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Why Urgent Care is Ripe for Consolidation

Trinity Hunt Partners' move to partner with 16 urgent care clinics in Alabama is one of a number of moves for the growing sector.

Private equity, health systems, and even insurers are all looking to acquire practices in various service lines, and urgent care is continuing to get the attention of consolidating forces in North Texas and beyond. 

The urgent care market is one that is quickly consolidating. The clinics are attractive because it is often more conveniently located and less expensive than hospitals, and easier to book than a primary care physician. In July 2019, national network HCA Healthcare acquired 24 urgent care facilities from Fresenius Medical Care, eight of which are branded as CareNow urgent care facilities in North Texas. 

More recently, Dallas-based middle-market private equity firm Trinity Hunt Partners announced a partnership with MainStreet Family Urgent Care, which includes 16 clinics across Alabama. The partnership will help the organization continue to grow its model. 

But what makes this chain of urgent care facilities and urgent care in general, so attractive to private equity? Convenience, growth, and fragmentation are all part of the puzzle, says Blake Apel, partner at Trinity Hunt Partners.

Urgent care is continuing to take market share from primary care practices and taking advantage of the shortage of such practices. Often places in neighborhoods where people live, with convenient hours, same-day appointments, and efficient care, the number of urgent care clinics have grown significantly over the past fifteen years. There is also still significant fragmentation in the market, with numerous providers all doing their best to succeed.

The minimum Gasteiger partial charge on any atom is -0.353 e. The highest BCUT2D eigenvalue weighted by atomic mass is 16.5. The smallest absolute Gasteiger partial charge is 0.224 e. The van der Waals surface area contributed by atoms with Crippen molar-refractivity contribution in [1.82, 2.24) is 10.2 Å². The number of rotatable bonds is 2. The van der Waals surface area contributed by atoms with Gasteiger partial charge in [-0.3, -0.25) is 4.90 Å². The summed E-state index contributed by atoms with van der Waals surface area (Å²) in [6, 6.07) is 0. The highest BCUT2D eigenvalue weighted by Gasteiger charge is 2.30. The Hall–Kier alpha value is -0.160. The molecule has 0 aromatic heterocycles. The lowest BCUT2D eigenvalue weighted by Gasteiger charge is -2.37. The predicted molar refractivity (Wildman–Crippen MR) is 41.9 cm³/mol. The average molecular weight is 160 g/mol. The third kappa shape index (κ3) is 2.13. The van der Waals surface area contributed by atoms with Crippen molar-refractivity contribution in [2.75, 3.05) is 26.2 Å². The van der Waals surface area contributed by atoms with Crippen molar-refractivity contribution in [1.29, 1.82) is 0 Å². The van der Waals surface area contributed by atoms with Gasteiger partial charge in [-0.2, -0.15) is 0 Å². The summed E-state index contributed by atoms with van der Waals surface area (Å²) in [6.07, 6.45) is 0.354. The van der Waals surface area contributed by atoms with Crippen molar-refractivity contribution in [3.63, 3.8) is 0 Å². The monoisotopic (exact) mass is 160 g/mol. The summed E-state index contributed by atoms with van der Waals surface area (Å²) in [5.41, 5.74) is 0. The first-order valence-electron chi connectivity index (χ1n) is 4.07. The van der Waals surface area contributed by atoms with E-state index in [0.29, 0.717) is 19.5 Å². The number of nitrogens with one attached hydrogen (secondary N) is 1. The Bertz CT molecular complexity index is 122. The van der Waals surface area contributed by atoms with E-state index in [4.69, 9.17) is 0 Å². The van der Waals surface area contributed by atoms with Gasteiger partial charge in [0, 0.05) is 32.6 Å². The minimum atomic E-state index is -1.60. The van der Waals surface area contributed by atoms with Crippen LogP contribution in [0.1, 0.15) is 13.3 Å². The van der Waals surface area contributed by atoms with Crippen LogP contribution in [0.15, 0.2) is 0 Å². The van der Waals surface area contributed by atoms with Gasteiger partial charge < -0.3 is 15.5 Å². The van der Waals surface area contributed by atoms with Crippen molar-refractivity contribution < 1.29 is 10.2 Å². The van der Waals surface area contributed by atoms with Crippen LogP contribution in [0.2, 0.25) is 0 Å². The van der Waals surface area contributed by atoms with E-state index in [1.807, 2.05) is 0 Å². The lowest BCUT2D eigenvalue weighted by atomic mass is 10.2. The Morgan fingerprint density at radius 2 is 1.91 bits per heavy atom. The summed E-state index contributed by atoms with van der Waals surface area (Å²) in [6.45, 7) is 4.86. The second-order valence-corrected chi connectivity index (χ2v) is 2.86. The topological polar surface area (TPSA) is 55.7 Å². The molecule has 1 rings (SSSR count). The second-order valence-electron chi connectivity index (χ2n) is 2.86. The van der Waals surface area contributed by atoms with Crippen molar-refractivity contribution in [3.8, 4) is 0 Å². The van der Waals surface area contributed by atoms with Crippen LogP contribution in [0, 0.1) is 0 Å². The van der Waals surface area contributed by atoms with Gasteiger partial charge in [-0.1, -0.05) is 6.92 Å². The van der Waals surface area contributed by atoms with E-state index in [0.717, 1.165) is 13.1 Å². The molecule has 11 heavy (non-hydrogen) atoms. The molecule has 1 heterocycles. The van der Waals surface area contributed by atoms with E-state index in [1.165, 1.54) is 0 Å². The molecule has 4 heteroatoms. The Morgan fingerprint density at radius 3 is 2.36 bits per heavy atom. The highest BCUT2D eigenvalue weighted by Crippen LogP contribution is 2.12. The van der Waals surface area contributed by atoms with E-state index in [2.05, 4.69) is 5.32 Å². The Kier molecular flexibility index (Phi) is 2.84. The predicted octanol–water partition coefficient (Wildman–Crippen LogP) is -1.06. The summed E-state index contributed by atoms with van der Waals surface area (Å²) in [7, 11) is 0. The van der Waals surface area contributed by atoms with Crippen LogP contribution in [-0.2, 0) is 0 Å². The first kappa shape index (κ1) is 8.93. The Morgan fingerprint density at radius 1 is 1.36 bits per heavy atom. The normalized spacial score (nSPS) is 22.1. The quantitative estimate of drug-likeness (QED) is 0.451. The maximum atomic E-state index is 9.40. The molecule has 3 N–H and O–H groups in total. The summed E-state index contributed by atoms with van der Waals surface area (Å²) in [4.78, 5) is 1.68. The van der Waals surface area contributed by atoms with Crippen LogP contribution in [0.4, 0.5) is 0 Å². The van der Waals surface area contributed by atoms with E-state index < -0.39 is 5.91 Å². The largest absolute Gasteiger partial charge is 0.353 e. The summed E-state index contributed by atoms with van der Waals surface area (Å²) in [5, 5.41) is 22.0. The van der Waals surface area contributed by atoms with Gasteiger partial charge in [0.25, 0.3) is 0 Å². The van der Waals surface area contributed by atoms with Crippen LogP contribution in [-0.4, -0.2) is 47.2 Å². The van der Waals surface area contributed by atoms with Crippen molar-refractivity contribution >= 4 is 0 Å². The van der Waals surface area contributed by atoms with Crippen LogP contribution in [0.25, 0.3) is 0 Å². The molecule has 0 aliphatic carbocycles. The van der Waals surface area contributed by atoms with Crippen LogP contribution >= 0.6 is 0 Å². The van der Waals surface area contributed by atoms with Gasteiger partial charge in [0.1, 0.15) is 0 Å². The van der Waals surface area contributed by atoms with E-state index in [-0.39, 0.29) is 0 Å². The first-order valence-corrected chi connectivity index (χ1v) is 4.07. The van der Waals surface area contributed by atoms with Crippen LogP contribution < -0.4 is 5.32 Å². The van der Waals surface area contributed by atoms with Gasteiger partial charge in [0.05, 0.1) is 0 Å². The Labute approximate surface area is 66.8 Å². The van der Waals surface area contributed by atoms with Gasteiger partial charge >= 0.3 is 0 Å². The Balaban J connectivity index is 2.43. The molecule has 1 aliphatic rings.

MainStreet’s clinics combine a focus on rural primary and pediatric care that Trinity found attractive, Apel says. The shortage of rural primary care physicians and the closure of rural hospitals all over the country has left many rural patients vulnerable and in need of care.

“There’s an extreme shortage of primary care physicians and urgent care in rural locations. The alternative is going to rural hospitals, and many times there are shortages of those professionals as well,” Apel says. “MainStreet had a differentiated model, and many of the larger urgent care providers aren’t able to provide access to urgent care clinics in these rural locations because of their economic model.”

In addition, MainStreet’s revenue cycle management, billing, and scheduling platforms create efficiencies as well. The systems make sense from a chain of clinics founded by a Wharton School MBA with an engineering background. “We are incredibly pleased to partner with Trinity Hunt,” said MainStreet founder and CEO Sam Eskildsen via release. “Trinity Hunt’s industry knowledge, transparency, and excitement in supporting our rural and pediatric growth strategies in the Southeast were what we were looking for in a private equity partner.”

While the pandemic has hampered all healthcare businesses, urgent care was well-positioned to provide testing. With many patients looking to save money, the clinics offer a cost-effective alternative to the hospital or primary care physician. Apel says Trinity is also looking at physician practice management, orthopedics, and gastroenterology as other areas of growth for the firm. 

But when it comes to healthcare, Apel says that culture is a priority for future partnerships and acquisitions. “In healthcare services, culture matters a lot. It really comes down to people helping patients. That’s one thing that we were drawn to at Main Street,” he says. “What we espouse about companies that we own is having strong cultures that keep and retain the best healthcare talent, that then provides terrific service to the patients, and leads to growth.”

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